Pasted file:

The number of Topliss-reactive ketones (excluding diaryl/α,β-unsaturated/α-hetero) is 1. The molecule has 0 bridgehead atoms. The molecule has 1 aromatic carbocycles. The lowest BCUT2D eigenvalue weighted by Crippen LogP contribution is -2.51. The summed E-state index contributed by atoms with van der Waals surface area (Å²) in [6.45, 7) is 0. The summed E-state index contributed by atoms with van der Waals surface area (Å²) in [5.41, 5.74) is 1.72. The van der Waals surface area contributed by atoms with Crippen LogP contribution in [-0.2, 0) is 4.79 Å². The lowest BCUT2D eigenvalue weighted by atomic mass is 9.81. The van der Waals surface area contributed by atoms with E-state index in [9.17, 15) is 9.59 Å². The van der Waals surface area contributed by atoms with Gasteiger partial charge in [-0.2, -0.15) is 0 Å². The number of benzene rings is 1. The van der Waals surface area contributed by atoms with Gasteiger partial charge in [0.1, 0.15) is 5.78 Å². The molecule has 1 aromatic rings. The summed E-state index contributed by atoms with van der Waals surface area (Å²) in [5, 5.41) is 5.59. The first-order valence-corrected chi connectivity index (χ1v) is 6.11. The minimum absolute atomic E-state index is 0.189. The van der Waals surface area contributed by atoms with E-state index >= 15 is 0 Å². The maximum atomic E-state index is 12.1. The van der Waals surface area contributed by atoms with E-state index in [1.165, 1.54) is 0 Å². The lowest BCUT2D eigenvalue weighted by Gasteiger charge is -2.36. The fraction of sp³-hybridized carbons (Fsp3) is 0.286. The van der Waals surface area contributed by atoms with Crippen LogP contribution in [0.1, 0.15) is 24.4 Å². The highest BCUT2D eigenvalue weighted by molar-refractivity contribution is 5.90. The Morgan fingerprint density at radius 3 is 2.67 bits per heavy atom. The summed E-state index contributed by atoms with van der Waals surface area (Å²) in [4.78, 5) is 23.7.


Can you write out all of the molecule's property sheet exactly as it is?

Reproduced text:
The number of Topliss-reactive ketones (excluding diaryl/α,β-unsaturated/α-hetero) is 1. The molecule has 0 bridgehead atoms. The molecule has 1 aromatic carbocycles. The lowest BCUT2D eigenvalue weighted by Crippen LogP contribution is -2.51. The summed E-state index contributed by atoms with van der Waals surface area (Å²) in [6.45, 7) is 0. The summed E-state index contributed by atoms with van der Waals surface area (Å²) in [5.41, 5.74) is 1.72. The van der Waals surface area contributed by atoms with Crippen LogP contribution in [-0.2, 0) is 4.79 Å². The lowest BCUT2D eigenvalue weighted by atomic mass is 9.81. The van der Waals surface area contributed by atoms with E-state index in [9.17, 15) is 9.59 Å². The van der Waals surface area contributed by atoms with Gasteiger partial charge in [-0.2, -0.15) is 0 Å². The number of benzene rings is 1. The van der Waals surface area contributed by atoms with Gasteiger partial charge in [0.1, 0.15) is 5.78 Å². The molecule has 1 aromatic rings. The summed E-state index contributed by atoms with van der Waals surface area (Å²) in [5, 5.41) is 5.59. The first-order valence-corrected chi connectivity index (χ1v) is 6.11. The minimum absolute atomic E-state index is 0.189. The van der Waals surface area contributed by atoms with E-state index >= 15 is 0 Å². The maximum atomic E-state index is 12.1. The van der Waals surface area contributed by atoms with E-state index in [1.165, 1.54) is 0 Å². The lowest BCUT2D eigenvalue weighted by Gasteiger charge is -2.36. The fraction of sp³-hybridized carbons (Fsp3) is 0.286. The van der Waals surface area contributed by atoms with Crippen LogP contribution in [0.1, 0.15) is 24.4 Å². The highest BCUT2D eigenvalue weighted by molar-refractivity contribution is 5.90. The Morgan fingerprint density at radius 3 is 2.67 bits per heavy atom. The summed E-state index contributed by atoms with van der Waals surface area (Å²) in [4.78, 5) is 23.7.